Heinali is calm, calculated modern classical music. Max Richter would be one comparison. Rachel’s, that rock turned classical band from Louisville KY, would be yet another. ‘Air’ builds up its pieces gradually. Electronic touches are present throughout the album. These are used sparingly. Generally the flourishes are related to the low end, to emphasize and elongate the size and scope of the sound. It is patient. And Heinali seems to succeed best with the longer pieces, which allow a great ability to stretch out the sound.
‘Leaves’ sets the mood. This is one of the more active pieces. Max Richter’s influence is heavily felt on this piece, which consists of repetition and slow builds. Other pieces take a near-silent approach. ‘Seagull’ with its blending of the composed and field recordings, is a particularly memorable piece. Near silence from the field recording gives it a greater impact. Heinali almost appears to melt away in this track, allowing the field recording quite a bit of room in creating this wistful feeling. ‘Air’ the title track has quite a bit of electronic effects to create a constantly following sky of sound. ‘Bells’ the epic closer (which at ten minutes takes up a third of the whole album) is gorgeous. The drone sounds beautiful as crystal clear piano and bells are heard rising above, out of the constant low end. Here is where Heinali best succeeds with its mixture of classical and electronic.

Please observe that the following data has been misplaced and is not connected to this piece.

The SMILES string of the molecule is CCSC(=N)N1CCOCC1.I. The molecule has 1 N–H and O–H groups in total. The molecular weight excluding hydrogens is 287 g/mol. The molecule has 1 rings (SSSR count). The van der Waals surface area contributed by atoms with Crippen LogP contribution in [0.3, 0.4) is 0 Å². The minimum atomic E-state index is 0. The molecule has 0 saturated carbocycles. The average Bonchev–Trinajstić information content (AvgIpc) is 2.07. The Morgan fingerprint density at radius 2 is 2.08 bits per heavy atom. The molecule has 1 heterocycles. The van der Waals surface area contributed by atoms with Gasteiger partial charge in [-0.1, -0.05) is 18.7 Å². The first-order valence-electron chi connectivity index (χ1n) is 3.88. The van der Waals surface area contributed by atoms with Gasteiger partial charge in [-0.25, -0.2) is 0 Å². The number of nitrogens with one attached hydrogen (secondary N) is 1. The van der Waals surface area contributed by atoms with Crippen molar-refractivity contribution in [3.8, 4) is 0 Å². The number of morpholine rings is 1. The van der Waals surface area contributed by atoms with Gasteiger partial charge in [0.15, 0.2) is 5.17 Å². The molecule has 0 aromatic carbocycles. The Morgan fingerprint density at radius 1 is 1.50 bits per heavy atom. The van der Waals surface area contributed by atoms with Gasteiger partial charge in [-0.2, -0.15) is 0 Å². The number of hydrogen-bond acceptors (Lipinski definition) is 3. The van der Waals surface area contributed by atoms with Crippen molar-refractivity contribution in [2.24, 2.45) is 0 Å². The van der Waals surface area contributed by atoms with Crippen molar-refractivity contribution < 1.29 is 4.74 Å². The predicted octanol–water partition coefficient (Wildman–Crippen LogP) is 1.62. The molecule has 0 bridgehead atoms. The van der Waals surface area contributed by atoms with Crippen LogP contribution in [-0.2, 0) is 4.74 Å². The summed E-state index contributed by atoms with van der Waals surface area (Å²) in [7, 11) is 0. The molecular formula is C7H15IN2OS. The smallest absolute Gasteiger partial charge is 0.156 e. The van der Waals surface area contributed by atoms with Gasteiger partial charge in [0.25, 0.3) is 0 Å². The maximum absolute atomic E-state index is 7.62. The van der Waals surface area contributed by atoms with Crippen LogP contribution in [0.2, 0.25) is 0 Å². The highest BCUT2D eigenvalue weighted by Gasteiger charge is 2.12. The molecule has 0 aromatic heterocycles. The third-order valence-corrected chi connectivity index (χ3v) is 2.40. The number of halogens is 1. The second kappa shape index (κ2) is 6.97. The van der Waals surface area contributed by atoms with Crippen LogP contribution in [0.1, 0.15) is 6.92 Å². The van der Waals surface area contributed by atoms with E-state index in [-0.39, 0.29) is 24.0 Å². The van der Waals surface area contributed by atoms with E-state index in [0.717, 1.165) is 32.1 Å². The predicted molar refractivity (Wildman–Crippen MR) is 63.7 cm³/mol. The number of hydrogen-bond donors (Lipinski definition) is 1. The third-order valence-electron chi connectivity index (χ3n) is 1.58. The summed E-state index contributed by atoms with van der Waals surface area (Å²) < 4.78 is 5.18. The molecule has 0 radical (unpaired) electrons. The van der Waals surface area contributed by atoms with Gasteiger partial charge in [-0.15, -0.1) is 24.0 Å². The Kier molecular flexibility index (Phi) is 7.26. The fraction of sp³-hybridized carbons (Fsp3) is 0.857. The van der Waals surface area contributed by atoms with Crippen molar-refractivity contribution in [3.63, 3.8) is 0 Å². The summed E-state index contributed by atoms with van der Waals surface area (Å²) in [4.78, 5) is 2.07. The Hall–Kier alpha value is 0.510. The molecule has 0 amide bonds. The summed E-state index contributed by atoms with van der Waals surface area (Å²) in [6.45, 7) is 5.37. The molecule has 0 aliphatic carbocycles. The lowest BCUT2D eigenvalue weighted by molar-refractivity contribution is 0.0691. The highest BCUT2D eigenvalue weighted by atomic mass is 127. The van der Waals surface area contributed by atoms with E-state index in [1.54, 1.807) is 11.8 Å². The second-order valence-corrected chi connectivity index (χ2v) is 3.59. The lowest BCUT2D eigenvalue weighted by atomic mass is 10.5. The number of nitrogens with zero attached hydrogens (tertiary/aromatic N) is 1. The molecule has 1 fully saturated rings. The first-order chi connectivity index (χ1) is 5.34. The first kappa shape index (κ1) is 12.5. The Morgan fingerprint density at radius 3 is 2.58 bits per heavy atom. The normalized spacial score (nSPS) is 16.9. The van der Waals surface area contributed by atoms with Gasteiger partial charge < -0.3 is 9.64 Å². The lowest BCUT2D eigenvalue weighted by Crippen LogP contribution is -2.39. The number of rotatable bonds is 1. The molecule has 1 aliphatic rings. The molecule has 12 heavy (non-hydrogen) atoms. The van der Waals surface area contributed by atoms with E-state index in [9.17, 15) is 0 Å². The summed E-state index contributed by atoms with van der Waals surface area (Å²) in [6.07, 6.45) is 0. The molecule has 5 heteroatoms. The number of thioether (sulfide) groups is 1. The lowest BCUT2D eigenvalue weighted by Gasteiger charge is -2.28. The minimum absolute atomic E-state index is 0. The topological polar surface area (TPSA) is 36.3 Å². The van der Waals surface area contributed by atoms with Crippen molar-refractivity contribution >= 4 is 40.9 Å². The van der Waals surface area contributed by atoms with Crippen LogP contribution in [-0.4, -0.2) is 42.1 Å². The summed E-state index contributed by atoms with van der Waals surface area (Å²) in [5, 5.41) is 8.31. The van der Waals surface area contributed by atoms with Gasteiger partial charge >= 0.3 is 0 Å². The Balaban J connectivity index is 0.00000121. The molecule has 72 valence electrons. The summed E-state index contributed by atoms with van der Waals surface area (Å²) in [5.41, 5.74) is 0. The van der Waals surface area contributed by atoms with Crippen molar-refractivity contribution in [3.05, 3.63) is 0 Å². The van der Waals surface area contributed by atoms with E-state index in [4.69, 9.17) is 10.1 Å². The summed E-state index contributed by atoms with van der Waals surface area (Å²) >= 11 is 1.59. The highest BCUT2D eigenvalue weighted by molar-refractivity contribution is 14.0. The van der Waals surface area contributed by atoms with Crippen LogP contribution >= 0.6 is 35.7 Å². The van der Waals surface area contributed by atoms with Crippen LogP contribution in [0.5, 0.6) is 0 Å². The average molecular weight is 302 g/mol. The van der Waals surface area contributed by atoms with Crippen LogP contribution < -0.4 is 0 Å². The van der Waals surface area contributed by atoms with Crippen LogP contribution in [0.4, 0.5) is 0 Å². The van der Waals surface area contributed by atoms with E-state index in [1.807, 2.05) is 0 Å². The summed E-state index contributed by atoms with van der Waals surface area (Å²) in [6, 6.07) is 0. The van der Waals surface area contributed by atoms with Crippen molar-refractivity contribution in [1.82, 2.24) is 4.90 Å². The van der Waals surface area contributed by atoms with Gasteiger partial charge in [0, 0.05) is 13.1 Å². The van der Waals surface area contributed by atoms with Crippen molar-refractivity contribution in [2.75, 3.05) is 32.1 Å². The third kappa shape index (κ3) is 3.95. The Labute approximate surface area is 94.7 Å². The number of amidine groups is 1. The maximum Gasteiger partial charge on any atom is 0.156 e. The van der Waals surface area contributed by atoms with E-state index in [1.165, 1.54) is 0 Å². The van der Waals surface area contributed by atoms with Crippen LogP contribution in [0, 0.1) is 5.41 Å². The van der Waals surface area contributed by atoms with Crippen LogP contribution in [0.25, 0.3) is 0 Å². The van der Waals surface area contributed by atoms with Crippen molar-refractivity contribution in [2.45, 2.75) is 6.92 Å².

This is a muted disc. At no point do things get particularly loud. Heinali does work in a rather crowded field as modern classical music becomes more and more popular. Yet Heinali is able to rise above.
Caleidoscoop / Jan Willem Broek
Fluttery is one of the most exciting international labels. From the world they pick up the cherry in terms of experimental music, post-rock and neoclassical music. They now add Ukraine to their long list where their artist come from with self-taught musician and multi-instrumentalist Oleg Shpudeiko. Very apposite in view of the European Football Championship currently being played there and in Poland. But let me, before I get cranky, just limit myself to the music. Under his alias Heinali, the man from Kiev makes usually minimal work full pianoriedels, strings and electronics, which he crossed several genres. After many digital releases, EPs and CD-Rs he finally came with the debut CD 67 Breaths. He brings a thrilling beautiful mix of neoclassical, post-rock, jazz, ambient and film music. In addition, he has two more obscure works with the American poet Matt Finney and he worked with Mary Navrotskaya, Pleq, Merzbow, Aiode, Anton Baibakov and Orchestra E Eclettica Sincretista. He continues his idiosyncratic musical path now with his second solo CD Air, 6 pieces in which he presents them together half an hour. The music here is well in line with its aforementioned debut, although it is classical and more melancholic. You get in constantly changing formations delicious melancholy string music, field recordings gritty, desolate piano parts and all kinds of electronics. It's more music for the fall, take a track like "October" alone, but no complaints from my side. The music is somewhere between neoclassical, (dark) ambient, post-rock and film music. It evokes the music of Deaf Center, Worry Train, Bersarin Quartett, Dustin O'Halloran, Jóhann Jóhannsson, Max Richter and Goldmund. Superb outlined darkness and desolation in a breathtaking setting. An intimate, melancholy and above all, a great gem.